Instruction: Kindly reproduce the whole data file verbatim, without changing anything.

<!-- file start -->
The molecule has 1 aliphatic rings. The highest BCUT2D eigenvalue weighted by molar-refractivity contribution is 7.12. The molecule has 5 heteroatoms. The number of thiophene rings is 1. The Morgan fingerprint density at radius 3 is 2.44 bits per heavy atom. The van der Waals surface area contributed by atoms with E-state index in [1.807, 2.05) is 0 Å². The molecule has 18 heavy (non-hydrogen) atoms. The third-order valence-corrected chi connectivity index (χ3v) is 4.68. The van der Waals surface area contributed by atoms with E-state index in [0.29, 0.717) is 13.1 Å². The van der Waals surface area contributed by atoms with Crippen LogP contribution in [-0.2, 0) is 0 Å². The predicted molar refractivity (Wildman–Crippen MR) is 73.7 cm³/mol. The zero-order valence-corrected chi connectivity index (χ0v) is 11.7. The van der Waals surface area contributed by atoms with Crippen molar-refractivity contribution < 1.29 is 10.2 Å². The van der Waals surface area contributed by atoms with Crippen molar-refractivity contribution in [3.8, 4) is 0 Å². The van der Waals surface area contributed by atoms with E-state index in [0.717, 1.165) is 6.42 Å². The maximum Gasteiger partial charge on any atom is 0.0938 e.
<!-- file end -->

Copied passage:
The molecule has 1 aliphatic rings. The highest BCUT2D eigenvalue weighted by molar-refractivity contribution is 7.12. The molecule has 5 heteroatoms. The number of thiophene rings is 1. The Morgan fingerprint density at radius 3 is 2.44 bits per heavy atom. The van der Waals surface area contributed by atoms with E-state index in [1.807, 2.05) is 0 Å². The molecule has 18 heavy (non-hydrogen) atoms. The third-order valence-corrected chi connectivity index (χ3v) is 4.68. The van der Waals surface area contributed by atoms with E-state index in [0.29, 0.717) is 13.1 Å². The van der Waals surface area contributed by atoms with Crippen LogP contribution in [-0.2, 0) is 0 Å². The predicted molar refractivity (Wildman–Crippen MR) is 73.7 cm³/mol. The zero-order valence-corrected chi connectivity index (χ0v) is 11.7. The van der Waals surface area contributed by atoms with Crippen molar-refractivity contribution < 1.29 is 10.2 Å². The van der Waals surface area contributed by atoms with Crippen molar-refractivity contribution in [3.8, 4) is 0 Å². The van der Waals surface area contributed by atoms with E-state index in [0.717, 1.165) is 6.42 Å². The maximum Gasteiger partial charge on any atom is 0.0938 e.